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Facilitating Meaningful Mentorships in the Hybrid Work Era

It has been challenging for employers and employees to devise mentorship programs that cultivate deep connections in remote environments while ensuring learning and growth.  

In light of these challenges, recent research shows that a one-to-one mentorship is central to employee retention and satisfaction, especially for people of color and women both of whom are more likely than others to report mentoring as very important to their career development. 

While raising mentorship challenges, the work from home (WFH) and remote era has also created new opportunities for companies to reassess how they mentor their employees with programs that drive real impact. 


Assess Your Mentorship Program   

"We’ve observed the most challenges are in monitoring employee productivity and delivering feedback in a manner that leaves employees empowered to perform the duties of their roles, effectively and independently," explains Hired's senior vice president of people strategy Samantha Friedman. 

Because productivity is more difficult to analyze and measure in a remote setting than in-person – employers need to be deliberate in sourcing feedback from their employees to discuss where they are facing challenges and the best ways to improve. 

Friedman notes networking opportunities, mentorship programs, and skill-building workshops have not been as accessible in a remote work setting.  

Todd Gustafson, president at HP Federal, points out with a large population of workers working remotely, the "casual office run-in" has become rare. 

"That means it can be tough to make initial connections that can lead to mentorship relationships," he says. "However, I think there are still many great avenues virtually we can use to expand our networks."  

At the same time, a lack of spontaneous, in-person check-in also means managers tend to need to be more intentional and formalized in how they connect with those they do have relationships with. 

"Setting a consistent mentorship meeting schedule helps me overcome this challenge," he says. "For example, I meet with one of my mentors every other week by phone, and once every three months in person, which I’ve found provides a good balance." 


Establish Trust, Focus on Timing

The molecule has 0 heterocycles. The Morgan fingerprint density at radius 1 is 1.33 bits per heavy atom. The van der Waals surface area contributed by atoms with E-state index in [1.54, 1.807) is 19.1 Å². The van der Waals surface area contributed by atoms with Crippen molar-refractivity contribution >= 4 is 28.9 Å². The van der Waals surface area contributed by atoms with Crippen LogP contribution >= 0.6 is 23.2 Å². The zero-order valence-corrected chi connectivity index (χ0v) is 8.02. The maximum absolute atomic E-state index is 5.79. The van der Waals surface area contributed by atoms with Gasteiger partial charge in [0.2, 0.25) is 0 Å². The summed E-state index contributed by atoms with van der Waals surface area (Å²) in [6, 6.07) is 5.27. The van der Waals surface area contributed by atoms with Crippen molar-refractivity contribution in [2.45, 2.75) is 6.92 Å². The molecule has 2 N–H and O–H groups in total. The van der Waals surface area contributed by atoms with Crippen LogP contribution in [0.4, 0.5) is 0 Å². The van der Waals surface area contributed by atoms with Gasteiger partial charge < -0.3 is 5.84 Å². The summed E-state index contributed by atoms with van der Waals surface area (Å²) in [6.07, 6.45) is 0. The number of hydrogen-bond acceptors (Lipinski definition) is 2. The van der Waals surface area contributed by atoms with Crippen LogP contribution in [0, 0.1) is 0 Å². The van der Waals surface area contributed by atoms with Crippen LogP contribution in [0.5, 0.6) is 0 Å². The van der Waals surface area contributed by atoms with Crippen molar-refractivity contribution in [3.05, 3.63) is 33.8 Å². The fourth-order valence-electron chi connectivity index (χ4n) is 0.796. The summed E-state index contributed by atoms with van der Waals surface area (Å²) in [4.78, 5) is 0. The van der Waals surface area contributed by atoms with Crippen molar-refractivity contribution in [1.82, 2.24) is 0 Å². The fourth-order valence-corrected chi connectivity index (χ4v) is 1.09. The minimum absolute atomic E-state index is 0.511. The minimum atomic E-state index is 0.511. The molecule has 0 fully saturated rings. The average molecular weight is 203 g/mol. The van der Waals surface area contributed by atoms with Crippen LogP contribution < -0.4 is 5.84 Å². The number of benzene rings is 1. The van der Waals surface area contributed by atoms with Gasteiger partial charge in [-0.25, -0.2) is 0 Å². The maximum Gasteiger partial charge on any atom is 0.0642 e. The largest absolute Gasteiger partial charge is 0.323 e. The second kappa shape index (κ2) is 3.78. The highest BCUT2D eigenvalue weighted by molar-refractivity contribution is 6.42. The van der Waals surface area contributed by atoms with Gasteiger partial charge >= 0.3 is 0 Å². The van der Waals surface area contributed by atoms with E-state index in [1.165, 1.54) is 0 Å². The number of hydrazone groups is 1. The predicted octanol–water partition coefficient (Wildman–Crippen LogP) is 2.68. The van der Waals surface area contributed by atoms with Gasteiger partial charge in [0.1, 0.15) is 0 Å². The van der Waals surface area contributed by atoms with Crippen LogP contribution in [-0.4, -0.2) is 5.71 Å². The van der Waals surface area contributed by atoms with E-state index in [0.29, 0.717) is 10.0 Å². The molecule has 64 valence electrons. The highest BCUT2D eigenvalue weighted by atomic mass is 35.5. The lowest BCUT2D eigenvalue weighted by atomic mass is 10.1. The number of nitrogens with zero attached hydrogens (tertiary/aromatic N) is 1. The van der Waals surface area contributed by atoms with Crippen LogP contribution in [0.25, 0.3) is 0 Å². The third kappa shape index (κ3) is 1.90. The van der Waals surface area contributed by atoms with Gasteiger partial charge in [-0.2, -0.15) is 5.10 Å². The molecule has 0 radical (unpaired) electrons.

Friedman says it’s imperative to establish trust with their employees and create a psychologically safe space for them to voice any concerns they have about their roles. 

"This includes room to disclose where they feel challenged and providing the guidance they seek to better perform the duties of their roles," she explains.  

A few ways to create an environment of transparency include frequently sourcing feedback from employees, either from anonymous channels or ongoing-scheduled surveys. 

It's also key for managers and their employees conduct one-on-one meetings through virtual meeting tools (Zoom, Google Hangouts, or Microsoft Teams) on a regular basis--preferably weekly-to ensure they mitigate any concerns their employees raise, as close to real-time as possible. 

"At Hired we use tools such as Asana, Slack, & Google docs to handle project business as asynchronously as possible, so that one-on-one time is spent on topics requiring discussion," she adds.  

Gustafson says timing is also a key factor in mentorships--it’s important not to treat meetings as one-offs, but as an ongoing process that is building towards specific learnings and achievements. 

"However, that doesn’t mean a formal mentorship has to last forever," he explains. "I’ve found that with some mentorships, it makes sense to stop having formal meetings once we’ve reached specific goals, such as a promotion or a career change. It’s all about what feels right for you both." 


Skip-Level Meetings and Virtual Engagement  

Friedman recommends exploring "skip-level meetings" between an employee and a manager at least two levels higher on a quarterly or semi-annual basis so employees may establish connections with more senior leaders and insights may be passed in both directions. 

Remote or WFH facilitates pairing mentors based on aspirational roles within their ladder or alternate teams—for example a junior graphic designer paired with a senior digital marketing manager. 

"Because mentorships aren’t tied to any in-office location, the virtual workplace has made it easier to match mentors and employees across teams, levels, disciplines, and backgrounds," she notes.  

Gustafson says as a long-time virtual mentor, he has become an advocate in and out of his company for the ways remote and hybrid mentorships can offer new opportunities to connect across geographical boundaries—and even across organizations. 

"I’ve observed directly within my team at HP Federal how investment in mentorship can help employees feel a greater sense of engagement and belonging, even as they experience less physical interaction with managers and colleagues," he says. 

Even if he is not a formal mentor to each one of his team members, his approach is the same – he makes time to get to know them on a personal level by picking up the phone for even five minutes to check in. 

"Making time for people and coming to understand their challenges, needs and goals is how you strengthen connections and create more resilient teams," Gustafson says.